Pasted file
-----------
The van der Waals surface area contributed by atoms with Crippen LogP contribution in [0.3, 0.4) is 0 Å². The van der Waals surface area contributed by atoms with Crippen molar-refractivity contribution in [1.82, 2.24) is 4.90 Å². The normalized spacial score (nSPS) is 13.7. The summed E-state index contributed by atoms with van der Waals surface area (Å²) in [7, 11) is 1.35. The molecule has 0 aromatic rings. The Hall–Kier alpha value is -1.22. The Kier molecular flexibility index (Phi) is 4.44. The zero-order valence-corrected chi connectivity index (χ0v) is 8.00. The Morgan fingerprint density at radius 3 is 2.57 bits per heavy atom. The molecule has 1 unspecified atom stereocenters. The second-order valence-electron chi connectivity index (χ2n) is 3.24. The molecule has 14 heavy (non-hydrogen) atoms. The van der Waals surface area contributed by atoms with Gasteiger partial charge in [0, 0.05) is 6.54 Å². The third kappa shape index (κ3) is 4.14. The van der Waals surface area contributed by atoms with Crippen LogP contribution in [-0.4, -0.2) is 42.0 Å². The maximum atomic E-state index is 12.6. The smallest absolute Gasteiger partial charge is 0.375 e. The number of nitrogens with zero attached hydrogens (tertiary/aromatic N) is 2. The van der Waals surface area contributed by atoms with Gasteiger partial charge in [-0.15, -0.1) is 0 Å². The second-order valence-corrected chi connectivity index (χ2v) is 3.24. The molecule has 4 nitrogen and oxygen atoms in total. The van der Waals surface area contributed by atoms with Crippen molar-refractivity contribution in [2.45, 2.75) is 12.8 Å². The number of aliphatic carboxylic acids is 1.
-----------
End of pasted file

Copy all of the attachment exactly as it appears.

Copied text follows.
The van der Waals surface area contributed by atoms with Crippen LogP contribution in [0.3, 0.4) is 0 Å². The van der Waals surface area contributed by atoms with Crippen molar-refractivity contribution in [1.82, 2.24) is 4.90 Å². The normalized spacial score (nSPS) is 13.7. The summed E-state index contributed by atoms with van der Waals surface area (Å²) in [7, 11) is 1.35. The molecule has 0 aromatic rings. The Hall–Kier alpha value is -1.22. The Kier molecular flexibility index (Phi) is 4.44. The zero-order valence-corrected chi connectivity index (χ0v) is 8.00. The Morgan fingerprint density at radius 3 is 2.57 bits per heavy atom. The molecule has 1 unspecified atom stereocenters. The second-order valence-electron chi connectivity index (χ2n) is 3.24. The molecule has 14 heavy (non-hydrogen) atoms. The van der Waals surface area contributed by atoms with Gasteiger partial charge in [0, 0.05) is 6.54 Å². The third kappa shape index (κ3) is 4.14. The van der Waals surface area contributed by atoms with Crippen LogP contribution in [-0.4, -0.2) is 42.0 Å². The maximum atomic E-state index is 12.6. The smallest absolute Gasteiger partial charge is 0.375 e. The number of nitrogens with zero attached hydrogens (tertiary/aromatic N) is 2. The van der Waals surface area contributed by atoms with Gasteiger partial charge in [-0.15, -0.1) is 0 Å². The second-order valence-corrected chi connectivity index (χ2v) is 3.24. The molecule has 4 nitrogen and oxygen atoms in total. The van der Waals surface area contributed by atoms with Crippen molar-refractivity contribution in [2.45, 2.75) is 12.8 Å². The number of aliphatic carboxylic acids is 1.